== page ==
Speakers Guide

Creative ZiiSound T6 Speakers review

Creative ZiiSound T6 Speakers - Slam on the Wireless

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Overall rating 7/10
Design:
7
Performance:
7
Features:
7.5
Value:
6.5
THE GOOD
USB audio input
apt-X technology ensures good Bluetooth playback
5.1 surround sound in 2.1 configuration
THE BAD
Bass is erratic and unpredictable
No auto-mute when switching to Bluetooth playback
Old, tired design


The Verdict

A Mix of Old and New

Before our final thoughts and conclusion, the last bit of information you'll need to judge the Creative ZiiSound T6 is its price tag. The speakers costs S$569 and this has to be taken into consideration when gauging the standards of performance it should aspire to meet.

With its specifications, technology and features, such as Creative's SLAM, similar to that of the Gigaworks T3, it is no surprise that the T6 sounded very much like the T3. We had a Gigaworks T3 unit lying around our offices and toggled between it and the ZiiSound T6 during our listening. To an untrained ear, there is little difference between the two units. The bass of the T6 remains as erratic and unpredictable as before and this is a serious issue for a high-end speaker system.

Unfortunately, the similarity is so great that some of the old model's design flaws have also been carried over. While the control pod is a slick piece of design and is fast becoming a Creative hallmark, there is still no user feedback or indication of the overall volume level. If you happen to have maxed out your settings and turn your notebook on, the entire neighborhood gets treated to your OS start-up tune. The bass control knob, which is definitely essential due to the erratic nature of the ZiiSound T6, is found at the back of the subwoofer. While this is a standard design practice, we find it highly inaccessible.

Improvements have been made to the soundstage which mimics a 5.1 system very well. However those who value a good soundstage have multiple true surround options available with similar specifications and in the same price range. It has to be said though that the ZiiSound T6 is much easier to setup than a regular five speaker surround sound unit, which does make it a highly attractive alternative.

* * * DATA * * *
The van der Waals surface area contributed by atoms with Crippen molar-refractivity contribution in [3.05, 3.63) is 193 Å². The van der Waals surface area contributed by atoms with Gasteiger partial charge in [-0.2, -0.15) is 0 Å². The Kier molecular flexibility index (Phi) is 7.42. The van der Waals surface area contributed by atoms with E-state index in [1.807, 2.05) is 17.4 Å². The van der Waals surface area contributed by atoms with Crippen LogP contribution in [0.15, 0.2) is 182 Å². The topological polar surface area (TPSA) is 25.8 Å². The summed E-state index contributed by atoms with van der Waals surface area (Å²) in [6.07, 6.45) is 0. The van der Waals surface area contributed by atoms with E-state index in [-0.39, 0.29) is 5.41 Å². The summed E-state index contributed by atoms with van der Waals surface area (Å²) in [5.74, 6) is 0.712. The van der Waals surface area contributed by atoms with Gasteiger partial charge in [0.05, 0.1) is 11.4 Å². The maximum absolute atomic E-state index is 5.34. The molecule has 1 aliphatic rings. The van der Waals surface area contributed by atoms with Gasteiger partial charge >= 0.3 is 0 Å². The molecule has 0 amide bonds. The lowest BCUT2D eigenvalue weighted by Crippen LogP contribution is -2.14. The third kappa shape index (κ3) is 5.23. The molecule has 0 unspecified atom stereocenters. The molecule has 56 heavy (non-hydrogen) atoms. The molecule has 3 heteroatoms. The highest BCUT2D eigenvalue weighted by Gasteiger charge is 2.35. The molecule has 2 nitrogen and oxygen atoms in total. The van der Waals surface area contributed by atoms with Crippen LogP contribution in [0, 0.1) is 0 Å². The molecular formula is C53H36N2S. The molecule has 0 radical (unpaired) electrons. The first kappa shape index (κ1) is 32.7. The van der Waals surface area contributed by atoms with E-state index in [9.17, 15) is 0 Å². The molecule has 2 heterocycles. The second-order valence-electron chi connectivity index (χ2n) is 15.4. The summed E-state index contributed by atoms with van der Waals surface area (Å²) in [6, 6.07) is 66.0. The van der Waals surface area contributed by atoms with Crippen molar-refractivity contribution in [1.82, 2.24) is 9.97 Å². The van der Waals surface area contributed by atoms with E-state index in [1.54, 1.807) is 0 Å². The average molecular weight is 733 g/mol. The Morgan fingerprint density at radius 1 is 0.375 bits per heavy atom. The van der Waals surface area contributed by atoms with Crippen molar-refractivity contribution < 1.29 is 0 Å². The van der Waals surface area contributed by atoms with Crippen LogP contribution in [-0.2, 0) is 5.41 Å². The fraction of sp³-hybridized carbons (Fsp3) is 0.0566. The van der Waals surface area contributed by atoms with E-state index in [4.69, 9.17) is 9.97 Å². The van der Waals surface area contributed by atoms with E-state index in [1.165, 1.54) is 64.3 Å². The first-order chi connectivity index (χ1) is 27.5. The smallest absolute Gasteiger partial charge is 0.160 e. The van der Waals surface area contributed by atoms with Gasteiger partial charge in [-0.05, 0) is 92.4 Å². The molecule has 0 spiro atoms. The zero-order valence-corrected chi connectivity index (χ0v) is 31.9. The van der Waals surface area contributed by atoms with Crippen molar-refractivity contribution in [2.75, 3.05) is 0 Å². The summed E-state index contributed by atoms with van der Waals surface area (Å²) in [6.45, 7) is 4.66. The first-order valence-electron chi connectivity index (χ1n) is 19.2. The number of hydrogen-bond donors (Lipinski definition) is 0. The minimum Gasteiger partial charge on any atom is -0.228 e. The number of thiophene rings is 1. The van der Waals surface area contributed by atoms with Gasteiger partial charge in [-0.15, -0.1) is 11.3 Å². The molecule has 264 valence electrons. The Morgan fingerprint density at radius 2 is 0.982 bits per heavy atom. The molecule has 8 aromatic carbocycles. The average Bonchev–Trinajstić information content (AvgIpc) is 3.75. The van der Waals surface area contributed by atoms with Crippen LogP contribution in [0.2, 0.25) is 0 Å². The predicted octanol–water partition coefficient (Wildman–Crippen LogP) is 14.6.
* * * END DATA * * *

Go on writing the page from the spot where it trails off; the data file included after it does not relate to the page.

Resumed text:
The option of connecting to the system via Bluetooth is handy and apt-X technology ensures that there is little degradation of sound quality. However, the common problems with Bluetooth still remain and the connection is temperamental at best. The fact that switching over to playing via Bluetooth does not have auto-pause results in the user having to go up to the sound system anyway, thus diluting the purpose of the feature.

Scoring Breakdown
Test Type Score
CD Testing  7.0
MP3 Testing  7.0
Movies (DVD) Testing  7.0
Game Testing  7.0
Overall Audio Performance  7.0

 

The Creative website boasts of the numerous features found on the ZiiSound T6. It almost seems that the designers were trying to cram the latest features and abilities into an existing design in an attempt to 'update' it. The problem is that none of them actually have the “wow” factor. Even the swivel-array satellite speakers, which do add value, are a blast from the past and modern systems are rarely produced in this configuration. They do not detach and they cannot be placed at the user’s discretion.

As you can see from the final round-up, the ZiiSound T6 scores a solid 7.0 all across the board. But for its price, we expected a lot more. The overall impression of the Creative ZiiSound T6 was fairly underwhelming. While it may be full of options and features, none of them stands out enough to tempt any owners of the GigaWorks T3. Besides the ease of setting up, we don't see the T6 capable of upsetting a true 5.1 speaker system.